Windows 10 (and 8) consolidate various boot options into a single screen named the “Advanced Options” menu. This menu provides access to repair tools and options for changing Windows startup behavior — such as enabling debugging, booting into safe mode, and launching into a recovery environment.
Note: We’re showing screenshots from Windows 10 in this article, but the process is largely the same in Windows 8. We’ll point out any differences.
What You Can Do on the Advanced Options Menu
The “Advanced Options” menu provides a number of actions you can take to troubleshoot or repair your PC:
- System Restore: Launches the System Restore utility, which lets you fix certain types of crashes and errors by restoring your settings, drivers, and apps to a restore point that was created earlier. Check out our guide to using System Restore for more information.
- System Image Recovery: Lets you restore a backup image of your PC. Check out our guide on restoring system image backups in Windows for details.
- Startup Repair: Launches Windows’ integrated startup repair tool, which tries to automatically fix startup problems. Check out our guides on fixing startup problems with the Windows startup repair tool and on what to do when Windows won’t boot for more information.
- Command Prompt: Restarts your PC and loads a simple Command Prompt window for troubleshooting.
- Startup Settings: Lets you access alternative startup modes and tools, like Safe Mode, Low-Resolution Video Mode, and boot logging.
- Go back to the previous version: Lets you uninstall Windows and downgrade back to the previous version you were using, as long as you’ve upgraded within the last 30 days. Check out our guide to uninstalling Windows 10 and downgrading to Windows 7 or 8.1 for more details.
Note: You may also see “Uninstall Updates” rather than “Go back to the previous version.” It’ll roll back Windows and uninstall the most recent update.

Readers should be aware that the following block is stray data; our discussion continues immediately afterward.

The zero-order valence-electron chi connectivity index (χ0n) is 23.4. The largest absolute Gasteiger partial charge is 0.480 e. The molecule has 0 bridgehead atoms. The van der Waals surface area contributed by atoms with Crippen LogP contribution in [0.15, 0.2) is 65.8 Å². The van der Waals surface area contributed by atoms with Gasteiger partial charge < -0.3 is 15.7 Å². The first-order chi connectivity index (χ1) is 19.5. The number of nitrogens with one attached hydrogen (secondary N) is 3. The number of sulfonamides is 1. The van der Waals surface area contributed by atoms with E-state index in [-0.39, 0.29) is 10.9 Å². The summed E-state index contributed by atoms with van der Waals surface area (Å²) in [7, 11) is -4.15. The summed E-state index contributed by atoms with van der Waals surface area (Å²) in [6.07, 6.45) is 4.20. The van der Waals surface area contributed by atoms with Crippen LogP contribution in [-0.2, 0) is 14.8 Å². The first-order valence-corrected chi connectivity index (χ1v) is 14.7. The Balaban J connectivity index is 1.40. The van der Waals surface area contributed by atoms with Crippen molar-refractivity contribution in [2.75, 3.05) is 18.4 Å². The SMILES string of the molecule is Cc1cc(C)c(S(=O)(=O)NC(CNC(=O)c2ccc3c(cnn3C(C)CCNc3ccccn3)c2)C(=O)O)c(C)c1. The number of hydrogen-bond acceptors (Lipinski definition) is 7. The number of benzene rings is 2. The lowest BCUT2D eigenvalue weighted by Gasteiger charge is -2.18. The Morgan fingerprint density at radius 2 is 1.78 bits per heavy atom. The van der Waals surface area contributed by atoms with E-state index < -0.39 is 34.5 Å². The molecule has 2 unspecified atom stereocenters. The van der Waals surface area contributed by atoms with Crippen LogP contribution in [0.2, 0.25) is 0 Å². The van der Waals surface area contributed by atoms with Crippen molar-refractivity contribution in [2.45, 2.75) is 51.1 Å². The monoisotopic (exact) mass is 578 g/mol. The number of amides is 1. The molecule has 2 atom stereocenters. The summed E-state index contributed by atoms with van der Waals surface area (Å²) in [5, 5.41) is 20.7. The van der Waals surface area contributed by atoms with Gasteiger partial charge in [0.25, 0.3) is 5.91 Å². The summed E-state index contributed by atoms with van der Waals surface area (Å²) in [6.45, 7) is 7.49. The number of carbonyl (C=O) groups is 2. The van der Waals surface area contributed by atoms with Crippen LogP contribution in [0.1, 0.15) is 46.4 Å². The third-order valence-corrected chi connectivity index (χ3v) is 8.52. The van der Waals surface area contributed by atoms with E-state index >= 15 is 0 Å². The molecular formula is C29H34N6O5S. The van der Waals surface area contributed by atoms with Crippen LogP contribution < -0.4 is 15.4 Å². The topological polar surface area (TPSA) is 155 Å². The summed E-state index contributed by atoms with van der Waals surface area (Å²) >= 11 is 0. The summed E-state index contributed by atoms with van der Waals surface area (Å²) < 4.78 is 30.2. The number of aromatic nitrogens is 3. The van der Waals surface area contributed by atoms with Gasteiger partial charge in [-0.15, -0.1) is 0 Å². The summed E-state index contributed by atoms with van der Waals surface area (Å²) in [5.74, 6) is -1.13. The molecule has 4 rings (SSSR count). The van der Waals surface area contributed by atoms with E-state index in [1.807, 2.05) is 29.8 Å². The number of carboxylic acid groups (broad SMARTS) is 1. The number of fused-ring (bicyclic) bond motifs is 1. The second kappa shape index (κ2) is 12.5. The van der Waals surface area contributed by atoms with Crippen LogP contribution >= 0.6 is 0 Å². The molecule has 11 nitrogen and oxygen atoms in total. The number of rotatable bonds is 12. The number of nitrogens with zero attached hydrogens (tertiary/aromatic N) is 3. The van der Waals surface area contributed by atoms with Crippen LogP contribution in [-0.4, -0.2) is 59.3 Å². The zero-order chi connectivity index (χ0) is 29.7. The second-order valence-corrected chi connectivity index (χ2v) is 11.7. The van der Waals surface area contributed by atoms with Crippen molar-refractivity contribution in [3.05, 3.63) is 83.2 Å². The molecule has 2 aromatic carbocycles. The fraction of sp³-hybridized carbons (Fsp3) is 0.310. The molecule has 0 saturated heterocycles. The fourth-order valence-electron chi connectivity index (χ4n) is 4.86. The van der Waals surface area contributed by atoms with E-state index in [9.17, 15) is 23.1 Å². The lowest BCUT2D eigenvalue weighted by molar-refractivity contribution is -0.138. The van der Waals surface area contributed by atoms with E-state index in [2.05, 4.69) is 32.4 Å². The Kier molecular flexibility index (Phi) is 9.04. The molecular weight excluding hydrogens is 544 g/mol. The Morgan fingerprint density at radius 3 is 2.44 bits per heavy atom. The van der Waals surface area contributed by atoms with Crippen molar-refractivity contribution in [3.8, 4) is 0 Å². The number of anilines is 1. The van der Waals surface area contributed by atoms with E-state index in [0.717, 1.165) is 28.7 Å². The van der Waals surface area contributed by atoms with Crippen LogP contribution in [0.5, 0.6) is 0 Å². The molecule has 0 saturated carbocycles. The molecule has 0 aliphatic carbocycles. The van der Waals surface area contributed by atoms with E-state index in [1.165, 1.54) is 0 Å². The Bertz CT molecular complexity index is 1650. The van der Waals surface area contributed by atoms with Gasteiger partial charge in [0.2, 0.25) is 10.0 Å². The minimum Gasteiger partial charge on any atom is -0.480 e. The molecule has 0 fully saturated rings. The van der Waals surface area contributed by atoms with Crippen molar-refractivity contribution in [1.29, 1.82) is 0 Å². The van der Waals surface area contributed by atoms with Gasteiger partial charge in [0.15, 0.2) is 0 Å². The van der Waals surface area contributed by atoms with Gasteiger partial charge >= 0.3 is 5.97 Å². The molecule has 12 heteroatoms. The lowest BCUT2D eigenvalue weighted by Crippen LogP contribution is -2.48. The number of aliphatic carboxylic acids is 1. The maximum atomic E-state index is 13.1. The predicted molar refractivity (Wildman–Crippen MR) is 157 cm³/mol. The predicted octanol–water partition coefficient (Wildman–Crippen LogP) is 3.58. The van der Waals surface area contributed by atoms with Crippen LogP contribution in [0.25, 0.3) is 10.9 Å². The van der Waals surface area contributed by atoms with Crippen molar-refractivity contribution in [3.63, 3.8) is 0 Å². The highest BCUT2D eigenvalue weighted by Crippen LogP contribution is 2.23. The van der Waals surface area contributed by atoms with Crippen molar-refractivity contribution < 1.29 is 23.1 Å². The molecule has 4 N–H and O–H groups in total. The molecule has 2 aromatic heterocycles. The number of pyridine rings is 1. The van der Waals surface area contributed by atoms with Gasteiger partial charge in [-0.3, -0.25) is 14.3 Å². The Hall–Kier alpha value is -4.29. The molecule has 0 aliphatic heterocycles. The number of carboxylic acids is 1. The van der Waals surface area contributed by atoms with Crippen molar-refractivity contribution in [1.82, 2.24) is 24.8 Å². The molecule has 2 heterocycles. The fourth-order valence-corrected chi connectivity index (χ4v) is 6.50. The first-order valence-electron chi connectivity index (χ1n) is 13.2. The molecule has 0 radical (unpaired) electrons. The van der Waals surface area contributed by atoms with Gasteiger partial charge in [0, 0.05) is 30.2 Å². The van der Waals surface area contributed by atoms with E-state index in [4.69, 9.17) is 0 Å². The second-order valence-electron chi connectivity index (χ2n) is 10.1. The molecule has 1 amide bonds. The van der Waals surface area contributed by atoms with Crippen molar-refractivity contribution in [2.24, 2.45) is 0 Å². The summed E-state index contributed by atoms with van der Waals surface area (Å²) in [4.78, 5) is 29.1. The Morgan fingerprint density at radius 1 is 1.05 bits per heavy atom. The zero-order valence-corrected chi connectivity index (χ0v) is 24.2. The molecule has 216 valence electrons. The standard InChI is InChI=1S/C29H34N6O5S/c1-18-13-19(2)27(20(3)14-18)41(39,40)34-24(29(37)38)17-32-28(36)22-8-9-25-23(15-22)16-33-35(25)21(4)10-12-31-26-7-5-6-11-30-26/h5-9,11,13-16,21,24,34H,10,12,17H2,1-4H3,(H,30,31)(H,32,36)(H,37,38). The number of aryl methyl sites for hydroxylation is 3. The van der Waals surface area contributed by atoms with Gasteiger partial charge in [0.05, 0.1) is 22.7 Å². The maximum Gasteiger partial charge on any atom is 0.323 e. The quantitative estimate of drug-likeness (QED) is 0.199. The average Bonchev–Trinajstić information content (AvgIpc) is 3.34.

After choosing most of these options, Windows restarts and then loads into the mode (or starts the tool) you selected.
And now that you know what you can use the “Advanced Options” menu for, let’s take a look at how to get to it.
Option One: Hold Down Shift While Clicking Restart
If your PC can start Windows normally, you can get to the “Advanced Options” menu quickly by just holding down the Shift key while clicking the “Restart” option. You can do this either on the sign in screen (shown above) or on the Start menu (shown below).
When you do this, your PC doesn’t immediately restart. Instead, it shows you a menu that lets you continue in your Windows session, access troubleshooting tools, or turn off your PC. Click the “Troubleshoot” button.
On the “Troubleshoot” screen, click the “Advanced Options” button.
And, finally, you’ll arrive at the “Advanced Options” menu.
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Note: If your PC can’t start Windows normally twice in a row, it should show you the “Advanced Options” menu automatically. If it doesn’t, you can try booting your PC with a USB recovery drive.
Option Two: Use the Settings App
If you’d like to jump through a few extra hoops rather than just hitting Shift+Restart, you can also launch the “Advanced Options” menu through the settings app. Press Windows+I to open the Settings app, and then
Click the “Update & Security” option.
In the left pane, switch to the “Recovery” tab. In the right pane, scroll down a bit, and then click the “Restart Now” button in the “Advanced Startup” section.
If you’re using Windows 8 or 8.1, you’ll switch to the “General” tab instead, and then click the “Restart” button in the “Advanced Startup” section.
Option Three: Issue a Command with PowerShell (or the Command Prompt)
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You can also reach the “Advanced Options” menu by issuing a simple command using PowerShell or the Command Prompt. We’re going to use PowerShell here, but it’s the exact same command either way. You could also create a batch script with this command so that you could access the “Advanced Options” menu in the future more easily.
Start PowerShell as administrator by hitting Windows+X, and then clicking the “Windows PowerShell (Admin)” option on the Power User menu.
At the prompt, type (or copy and paste) the following command, and then hit Enter:
shutdown.exe /r /o
A message pops up, warning you that you are about to be signed off.
Windows restarts automatically about a minute later and delivers you to the “Advanced Options” menu.
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